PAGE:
Render and harling

Renders of various kinds are applied to walls to help protect them from the weather. They can also help moisture in the wall to evaporate. Render was also used on walls made of common brick.

Harling (or roughcasting) was originally applied to rough stone walls to protect them from the Scottish weather. It consisted of lime mortar mixed with small stones or shells being hurled or cast against the wall, and produced a rough-textured finish. Lime wash would be applied every few years to help seal small cracks.

Pebbledash is similar, but the small stones are thrown onto the render after it has been applied to the wall.

Smooth renders may be used on rebuilt brick chimneys to make them appear stone-like, with the mortar coloured and marked to mimic stone courses.

Modern thin-coat acrylic and silicone-based renders are used in external wall insulation projects, where they are applied to smooth-faced insulation. These renders are applied with additional glass fibre matt reinforcement to corners and openings. They are marketed as having ‘anti-crack’ resilience.

Staining from running overflow. These unsightly stains can be avoided by dealing with the cause of the overflow.

Overflow deflector. John Gilbert designed this simple deflector to throw drips from overflows clear of the wall.


Render mortars which contain too much cement can crack and craze. Water which seeps behind the mortar freezes and expands, leading to the mortar becoming loose or ‘boss’. This can be detected by tapping the mortar lightly with something like a chisel. ‘Boss’ render will sound hollow.

Hairline cracks are not a problem in themselves as long as the render is still firmly applied to the wall.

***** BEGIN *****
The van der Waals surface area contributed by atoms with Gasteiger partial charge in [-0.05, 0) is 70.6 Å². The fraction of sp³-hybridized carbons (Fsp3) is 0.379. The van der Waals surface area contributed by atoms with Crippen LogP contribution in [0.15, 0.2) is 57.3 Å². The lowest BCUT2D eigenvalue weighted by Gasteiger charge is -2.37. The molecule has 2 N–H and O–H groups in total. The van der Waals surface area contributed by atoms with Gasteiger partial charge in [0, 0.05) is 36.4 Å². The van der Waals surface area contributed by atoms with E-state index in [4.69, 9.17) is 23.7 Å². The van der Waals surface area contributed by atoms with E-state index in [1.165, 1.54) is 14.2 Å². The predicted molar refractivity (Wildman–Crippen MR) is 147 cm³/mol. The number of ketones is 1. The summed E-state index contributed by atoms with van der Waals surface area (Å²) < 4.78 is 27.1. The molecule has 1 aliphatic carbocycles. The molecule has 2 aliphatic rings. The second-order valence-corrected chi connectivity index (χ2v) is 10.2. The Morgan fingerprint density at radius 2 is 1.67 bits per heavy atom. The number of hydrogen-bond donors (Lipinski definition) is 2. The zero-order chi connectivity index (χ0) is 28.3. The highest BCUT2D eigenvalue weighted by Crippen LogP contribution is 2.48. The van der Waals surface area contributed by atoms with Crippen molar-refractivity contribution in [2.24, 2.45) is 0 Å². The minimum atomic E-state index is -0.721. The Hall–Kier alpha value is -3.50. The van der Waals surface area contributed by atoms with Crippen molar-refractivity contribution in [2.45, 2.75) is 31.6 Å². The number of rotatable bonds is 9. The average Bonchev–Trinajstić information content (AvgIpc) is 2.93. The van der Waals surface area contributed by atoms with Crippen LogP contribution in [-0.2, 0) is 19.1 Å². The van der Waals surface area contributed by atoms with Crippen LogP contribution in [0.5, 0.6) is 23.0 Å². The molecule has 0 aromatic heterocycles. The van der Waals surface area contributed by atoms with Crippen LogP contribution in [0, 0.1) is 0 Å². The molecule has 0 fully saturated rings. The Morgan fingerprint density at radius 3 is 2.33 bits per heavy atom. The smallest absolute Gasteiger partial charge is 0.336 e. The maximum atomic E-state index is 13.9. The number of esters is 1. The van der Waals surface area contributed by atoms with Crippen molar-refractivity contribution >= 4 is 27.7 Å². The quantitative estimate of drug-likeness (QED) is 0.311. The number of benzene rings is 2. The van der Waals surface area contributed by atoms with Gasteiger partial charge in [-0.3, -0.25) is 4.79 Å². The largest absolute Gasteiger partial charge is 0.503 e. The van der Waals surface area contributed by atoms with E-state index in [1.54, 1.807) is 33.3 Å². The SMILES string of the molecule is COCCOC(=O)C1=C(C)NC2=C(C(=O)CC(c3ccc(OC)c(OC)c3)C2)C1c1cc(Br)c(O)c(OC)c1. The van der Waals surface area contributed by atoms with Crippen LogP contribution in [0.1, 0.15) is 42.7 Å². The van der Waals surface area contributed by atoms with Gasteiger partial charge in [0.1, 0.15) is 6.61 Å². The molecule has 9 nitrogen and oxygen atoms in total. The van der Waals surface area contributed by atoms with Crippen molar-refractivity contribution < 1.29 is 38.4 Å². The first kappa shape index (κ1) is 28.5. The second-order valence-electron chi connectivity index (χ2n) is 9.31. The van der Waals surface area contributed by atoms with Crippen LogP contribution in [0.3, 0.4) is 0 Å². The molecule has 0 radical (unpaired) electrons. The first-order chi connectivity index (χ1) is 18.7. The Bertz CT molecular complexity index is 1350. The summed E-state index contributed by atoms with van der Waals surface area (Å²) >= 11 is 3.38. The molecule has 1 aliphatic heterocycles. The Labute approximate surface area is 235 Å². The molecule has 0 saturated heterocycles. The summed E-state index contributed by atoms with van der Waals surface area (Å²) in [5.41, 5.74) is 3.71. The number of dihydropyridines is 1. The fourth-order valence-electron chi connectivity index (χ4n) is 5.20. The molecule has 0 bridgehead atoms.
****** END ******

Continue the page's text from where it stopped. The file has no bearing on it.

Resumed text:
Cracking may occur around the edges of old patch repairs. This is often due to the patch being made with mortar that did not match the existing.

Check for plant growth in walls and staining caused by leaking gutters, downpipes, or overflows.

Repair and maintenance of rendered walls

When re-rendering a brick chimneyhead, the use of a stainless steel mesh fixed to the chimney can provide a good base for new render. Use of a ‘polymer modified render’ will reduce the likelihood of cracking.

On stone, lime-based mortars are better than cement-based mortars as they allow the stone to breathe, have better adherence, and are less likely to crack.

On brickwork, the joints should be chased out to provide a good ‘key’ for the render.

Make sure your builder uses a matching mortar when making patch repairs. A compatible aggregate should also be used. This may require the old render to be tested, especially if it is historic, lime-based, or your building is listed or in a conservation area.

Get cracks in render raked out and refilled with matching mortar.

If render looks poor, it can be recoated with a lime wash or, in more modern buildings, breathable exterior paint.

Make sure that the wall surface is as well protected as it can be, with copings and cills to keep water off the face of the building.

More about lime mortars

Professional help required?

Small patch jobs can be dealt with by a good builder, who should be able to match the type of render. Consider getting professional help with larger jobs as other repairs may also be required to prevent problems recurring or be more cheaply undertaken at the same time, rather than as a separate contract.

Further information

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